Federal cuts to cost Arlington $3 million within a year

Posted Friday, Mar. 01, 2013  comments  Print Reprints

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Mayor Robert Cluck joined a chorus of city officials across Texas in saying that federal sequestration will have a significant impact on services including public housing, municipal airport operations, education and public safety.

Cluck, who was in Washington, D.C., to talk with members of Congress about the ramifications of the sweeping federal budget cuts, told MSNBC's The Daily Rundown on Wednesday that Arlington faces the closure of the municipal airport's control tower and cuts to Section 8 public housing for about 200 households.

"It will not be the first day, but within a year, we will have a $3 million hit to our budget," Cluck said. "That's a lot of money for a community."

Texas would be severely affected by job cuts, standing to lose almost 99,000 defense jobs and 60,500 nondefense jobs, according to a report prepared by the Texas House in January. The first of $85 billion in cuts to federal programs could begin today.

During the MSNBC interview, Cluck said he is not willing to accept any federal cuts that would harm Arlington.

But he said he is not interested in raising the city's property tax rate -- the same for a decade -- to make up for the lost funding.

"Our budget is tight," Cluck said.

"... We work very carefully with our budget to make sure we don't have a deficit ever."

Broad funding cuts

According to a city analysis, Arlington could see a 5.3 percent -- or $3 million -- reduction in all its federally funded programs, city spokeswoman Rebecca Rodriguez said. Possible cuts include certain police equipment, such as bulletproof vests, police overtime for drug and human-trafficking enforcement, and funding for nonprofit agencies that serve the city.

As part of the sequester, the Arlington Municipal Airport's control tower could close April 1. The Federal Aviation Administration funds about seven traffic controllers and a manager to operate the tower from 7 a.m. to 9 p.m. daily. The city does not have the funding to take over that operation, airport Manager Karen VanWinkle said.

The airport would continue operating, but pilots would no longer get help from the sophisticated traffic management system that's been available to them since the grant-funded tower opened seven years ago.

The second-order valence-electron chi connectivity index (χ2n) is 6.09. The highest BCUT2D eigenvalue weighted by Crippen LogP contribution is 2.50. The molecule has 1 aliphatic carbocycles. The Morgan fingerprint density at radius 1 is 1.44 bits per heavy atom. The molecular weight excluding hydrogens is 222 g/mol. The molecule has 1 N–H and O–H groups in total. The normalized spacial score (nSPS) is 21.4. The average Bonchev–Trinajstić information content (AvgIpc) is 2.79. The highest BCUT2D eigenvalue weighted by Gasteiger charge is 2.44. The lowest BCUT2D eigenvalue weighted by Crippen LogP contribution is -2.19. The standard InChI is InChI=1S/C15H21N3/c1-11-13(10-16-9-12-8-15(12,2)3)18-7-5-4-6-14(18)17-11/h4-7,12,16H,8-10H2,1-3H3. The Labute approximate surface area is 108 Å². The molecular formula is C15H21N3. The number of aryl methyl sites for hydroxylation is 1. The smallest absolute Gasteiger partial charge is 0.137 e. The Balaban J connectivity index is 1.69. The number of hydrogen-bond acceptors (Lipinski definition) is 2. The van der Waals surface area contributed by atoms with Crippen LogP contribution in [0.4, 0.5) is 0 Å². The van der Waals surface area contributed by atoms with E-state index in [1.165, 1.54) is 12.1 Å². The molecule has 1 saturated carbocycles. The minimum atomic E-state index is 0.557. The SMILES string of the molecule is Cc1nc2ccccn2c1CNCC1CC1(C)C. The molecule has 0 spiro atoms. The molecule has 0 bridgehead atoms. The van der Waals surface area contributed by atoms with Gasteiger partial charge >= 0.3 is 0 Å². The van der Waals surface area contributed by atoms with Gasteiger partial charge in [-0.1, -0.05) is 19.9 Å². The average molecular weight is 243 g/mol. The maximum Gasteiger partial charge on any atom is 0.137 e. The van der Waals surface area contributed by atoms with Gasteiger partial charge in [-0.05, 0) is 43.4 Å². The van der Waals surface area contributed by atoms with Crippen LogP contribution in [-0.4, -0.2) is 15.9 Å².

"We will still have landings and departures, but our traffic management system goes back to everyone watching out for everyone else," VanWinkle said.

Arlington's is one of 189 control towers operated by the FAA nationwide that face closure. VanWinkle said she expects the reliever airport to lose business if it can't offer pilots controlled airspace.

"We have 20 businesses out here that depend on the runway," VanWinkle said. "The impact is going to be harsh."

She said the airport has about 700 employees.

Seeking compromise

The sequester could also affect up to 2,000 households in Dallas-Fort Worth that receive rental housing assistance, said David Zappasodi, executive director of the Arlington Housing Authority. Arlington has about 200 of those, he said.

The city and the housing authority would "do everything possible to lessen the impact on its program participants" if federal assistance is slashed, Zappasodi said. About 48 percent of people in Arlington's Housing Choice Voucher Program (commonly called Section 8) are elderly or disabled, 48 percent are considered "working poor" and 4 percent have no income, he said.

The Texas Education Agency faces an estimated reduction of $517.6 million -- the most significant agency cut -- but officials with the Arlington school district didn't know Thursday what that could mean locally.

Higher education would also suffer.

The University of Texas System predicts that research funding would be reduced by $114 million to $123 million annually across all institutions.

Fort Worth Chief Financial Officer Horatio Porter said basic city services won't be affected because they are funded by local dollars.

"We do receive some grants that augment some of our programs but none that have an immediate [impact] on the services we provide to our citizens," he said.

The Texas Municipal League warns that the sequester will affect other city-related programs supported by federal funds, such as infrastructure projects, job training, public safety and transportation.

"Compromise. That is all I'm asking for," Cluck said on MSNBC.

"When they sit there and yell at each other and do nothing to solve the problem, that really bothers me. That bothers a lot of people."

Online: nbcnews.to/WtWmKO

Staff writer Anna M. Tinsley contributed to this report, which includes material from the Houston Chronicle.

Susan Schrock, 817-709-7578

Twitter: @susanschrock

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